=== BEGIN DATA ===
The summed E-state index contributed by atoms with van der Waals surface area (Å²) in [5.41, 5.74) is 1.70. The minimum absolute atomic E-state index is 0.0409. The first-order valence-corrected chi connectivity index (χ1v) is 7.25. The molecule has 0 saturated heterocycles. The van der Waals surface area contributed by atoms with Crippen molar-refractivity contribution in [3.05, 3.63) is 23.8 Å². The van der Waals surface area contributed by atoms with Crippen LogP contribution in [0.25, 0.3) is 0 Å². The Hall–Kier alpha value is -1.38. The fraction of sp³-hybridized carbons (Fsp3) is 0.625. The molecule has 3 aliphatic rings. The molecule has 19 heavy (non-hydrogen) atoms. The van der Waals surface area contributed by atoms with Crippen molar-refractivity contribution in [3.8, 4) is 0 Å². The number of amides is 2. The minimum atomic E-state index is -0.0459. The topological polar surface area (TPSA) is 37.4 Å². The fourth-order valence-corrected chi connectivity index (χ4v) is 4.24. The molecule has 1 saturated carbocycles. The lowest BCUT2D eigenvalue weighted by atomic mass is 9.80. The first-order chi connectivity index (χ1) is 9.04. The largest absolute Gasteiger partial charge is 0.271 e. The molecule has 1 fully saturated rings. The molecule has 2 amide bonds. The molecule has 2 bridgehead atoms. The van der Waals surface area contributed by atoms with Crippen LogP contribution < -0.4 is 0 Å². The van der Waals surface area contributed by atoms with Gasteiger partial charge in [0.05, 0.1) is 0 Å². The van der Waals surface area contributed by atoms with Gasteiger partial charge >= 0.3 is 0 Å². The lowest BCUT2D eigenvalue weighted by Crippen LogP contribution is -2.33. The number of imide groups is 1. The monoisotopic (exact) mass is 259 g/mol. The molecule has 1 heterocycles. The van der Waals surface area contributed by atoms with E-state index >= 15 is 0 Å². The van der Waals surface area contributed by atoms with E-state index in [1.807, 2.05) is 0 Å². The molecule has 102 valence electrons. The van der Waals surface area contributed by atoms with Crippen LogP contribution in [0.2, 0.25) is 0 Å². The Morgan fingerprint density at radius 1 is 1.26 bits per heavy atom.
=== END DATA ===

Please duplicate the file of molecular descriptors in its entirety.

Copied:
The summed E-state index contributed by atoms with van der Waals surface area (Å²) in [5.41, 5.74) is 1.70. The minimum absolute atomic E-state index is 0.0409. The first-order valence-corrected chi connectivity index (χ1v) is 7.25. The molecule has 0 saturated heterocycles. The van der Waals surface area contributed by atoms with Crippen molar-refractivity contribution in [3.05, 3.63) is 23.8 Å². The van der Waals surface area contributed by atoms with Crippen LogP contribution in [0.25, 0.3) is 0 Å². The Hall–Kier alpha value is -1.38. The fraction of sp³-hybridized carbons (Fsp3) is 0.625. The molecule has 3 aliphatic rings. The molecule has 19 heavy (non-hydrogen) atoms. The van der Waals surface area contributed by atoms with Crippen molar-refractivity contribution in [3.8, 4) is 0 Å². The number of amides is 2. The minimum atomic E-state index is -0.0459. The topological polar surface area (TPSA) is 37.4 Å². The fourth-order valence-corrected chi connectivity index (χ4v) is 4.24. The molecule has 1 saturated carbocycles. The lowest BCUT2D eigenvalue weighted by atomic mass is 9.80. The first-order chi connectivity index (χ1) is 9.04. The largest absolute Gasteiger partial charge is 0.271 e. The molecule has 1 fully saturated rings. The molecule has 2 amide bonds. The molecule has 2 bridgehead atoms. The van der Waals surface area contributed by atoms with Crippen LogP contribution < -0.4 is 0 Å². The van der Waals surface area contributed by atoms with Gasteiger partial charge in [0.05, 0.1) is 0 Å². The van der Waals surface area contributed by atoms with Gasteiger partial charge >= 0.3 is 0 Å². The lowest BCUT2D eigenvalue weighted by Crippen LogP contribution is -2.33. The number of imide groups is 1. The monoisotopic (exact) mass is 259 g/mol. The molecule has 1 heterocycles. The van der Waals surface area contributed by atoms with E-state index >= 15 is 0 Å². The van der Waals surface area contributed by atoms with E-state index in [1.807, 2.05) is 0 Å². The molecule has 102 valence electrons. The van der Waals surface area contributed by atoms with Crippen LogP contribution in [0.2, 0.25) is 0 Å². The Morgan fingerprint density at radius 1 is 1.26 bits per heavy atom.